Recognizing the importance of family and attachment, the CRC, as well as the US Constitution and various state and federal laws, protect the sanctity of the family and a parent’s right to rear and raise their child. The values behind these edicts instruct that children can only be removed from their parents and placed into state custody if it can be established in a court of law that the children would be at imminent risk of harm if they remained, even temporarily, in the care of their parents. Our human rights and due process principles demand nothing less. Moreover, domestic laws, going back to at least 1980, mandate that children who have needed to be removed from their parents should be reunified with their parents as soon as it is safe to do so.[3] If therapeutic or supportive services are needed to help this to happen, child protection agencies must offer these services to the parents as soon as reasonably possible. In fact, a recent US law—the Family First Prevention Services Act which was enacted in February 2018, just before the Zero Tolerance policy went into effect—reaffirmed this longstanding legal principle and committed increased federal funds to local and state child welfare agencies for services aimed at keeping families together.[4] While these child welfare laws are not directly applicable to recently-arrived immigrant children and families in the United States, the constitutional precepts are, as are other statutes as well as international human rights law.

Article 39 of the CRC calls for state actors to “take all appropriate measures to promote physical and psychological recovery and social reintegration of a child victim of: any form of neglect, exploitation, or abuse; torture or any other form of cruel, inhuman or degrading treatment or punishment.” Here, that harm was inflicted by the US Government. Accordingly, the Biden Inter-Agency Task Force now must craft, mandate, and implement new policies and a therapeutic framework that not only reunites those families that are still waiting, but also supports and stabilizes those families that have been brought back together, both from a legal and psychological perspective.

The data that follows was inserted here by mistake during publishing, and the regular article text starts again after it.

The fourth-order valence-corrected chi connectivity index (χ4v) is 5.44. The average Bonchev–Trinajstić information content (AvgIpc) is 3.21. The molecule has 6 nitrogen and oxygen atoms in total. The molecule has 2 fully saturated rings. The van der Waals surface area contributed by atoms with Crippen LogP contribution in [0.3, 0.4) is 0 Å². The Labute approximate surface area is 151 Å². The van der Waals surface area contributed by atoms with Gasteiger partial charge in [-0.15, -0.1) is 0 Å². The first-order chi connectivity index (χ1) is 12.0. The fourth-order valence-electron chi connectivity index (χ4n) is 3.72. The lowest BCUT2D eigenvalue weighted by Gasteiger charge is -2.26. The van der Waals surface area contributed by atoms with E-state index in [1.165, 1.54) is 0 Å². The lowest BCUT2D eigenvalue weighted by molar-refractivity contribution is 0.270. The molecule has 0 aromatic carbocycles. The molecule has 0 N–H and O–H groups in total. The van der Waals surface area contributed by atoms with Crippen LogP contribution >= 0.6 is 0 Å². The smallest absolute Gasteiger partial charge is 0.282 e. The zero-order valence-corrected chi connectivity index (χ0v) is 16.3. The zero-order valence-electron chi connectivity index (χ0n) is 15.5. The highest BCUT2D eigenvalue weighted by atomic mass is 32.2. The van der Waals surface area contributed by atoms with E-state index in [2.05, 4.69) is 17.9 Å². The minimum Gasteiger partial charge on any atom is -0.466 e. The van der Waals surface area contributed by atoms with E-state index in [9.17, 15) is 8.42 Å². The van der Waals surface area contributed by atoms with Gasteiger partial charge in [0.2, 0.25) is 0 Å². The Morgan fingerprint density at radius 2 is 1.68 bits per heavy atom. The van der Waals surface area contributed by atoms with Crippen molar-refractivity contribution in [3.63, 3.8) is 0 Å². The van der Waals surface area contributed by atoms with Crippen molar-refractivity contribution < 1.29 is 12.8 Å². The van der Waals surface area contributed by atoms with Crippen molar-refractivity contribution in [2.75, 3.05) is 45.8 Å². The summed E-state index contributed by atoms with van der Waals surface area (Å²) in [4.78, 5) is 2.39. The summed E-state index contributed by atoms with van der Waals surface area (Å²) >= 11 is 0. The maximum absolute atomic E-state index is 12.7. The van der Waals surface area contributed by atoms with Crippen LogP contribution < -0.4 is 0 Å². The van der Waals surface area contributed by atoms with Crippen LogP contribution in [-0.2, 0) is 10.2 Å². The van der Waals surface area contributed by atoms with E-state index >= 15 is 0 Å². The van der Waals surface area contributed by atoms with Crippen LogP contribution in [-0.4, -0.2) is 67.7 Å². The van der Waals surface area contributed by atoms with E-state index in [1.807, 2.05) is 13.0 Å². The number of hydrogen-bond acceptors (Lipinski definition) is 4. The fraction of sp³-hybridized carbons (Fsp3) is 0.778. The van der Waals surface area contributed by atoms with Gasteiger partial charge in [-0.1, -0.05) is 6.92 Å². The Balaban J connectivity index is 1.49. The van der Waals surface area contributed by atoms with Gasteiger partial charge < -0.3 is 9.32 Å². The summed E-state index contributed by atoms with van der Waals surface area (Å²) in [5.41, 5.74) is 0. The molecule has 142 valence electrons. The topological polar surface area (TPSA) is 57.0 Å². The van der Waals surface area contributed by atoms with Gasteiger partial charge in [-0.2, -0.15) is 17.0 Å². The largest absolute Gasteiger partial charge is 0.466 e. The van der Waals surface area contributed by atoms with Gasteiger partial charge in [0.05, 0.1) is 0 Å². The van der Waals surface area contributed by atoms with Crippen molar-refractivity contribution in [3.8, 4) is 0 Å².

We call on the Biden Task Force to do the following:

  1. Locate and return all separated children to their parents, including bringing parents back to the United States who have been deported.
  2. Broaden the awareness of the psychological effects forcible separation policies have on children and caregivers.
  3. Engage reunited families in evidence-based therapeutic interventions aimed at mitigating the long term effects of parent-child separation.
  4. Allow asylum seeking families to stay together in the United States with a path to lawful permanent residence status and ultimately citizenship.

We cannot undo the harms that have been exacted, but we must reform current practices to avoid future suffering and mitigate the damage already inflicted.

Jennifer McQuaid, Assistant Clinical Professor, Yale Center for Asylum Medicine, USA.

Randi Mandelbaum, Distinguished Clinical Professor of Law, Rutgers Law School, USA.


[1]; Miriam Jordan, Family Separation May Have Hit Thousands More Migrant Children Than Reported, N.Y. Times (Jan. 17, 2019),

[2] Mimi Dwyer & Mica Rosenberg, Explainer: Biden Pledged to Reunite Migrant Families Separated by Trump Policies. What Happens Now?, Reuters (Feb. 2, 2021, 6:07 AM),

[3] Major Federal Legislation Concerned with Child Protection, Child Welfare and Adoption,

[4] Memorandum for federal prosecutors along the southwest border from U.S. Attorney General Jeff Sessions, Zero Tolerance for Offenses Under 8 U.S.C. § 1325(a) (Apr. 6, 2018),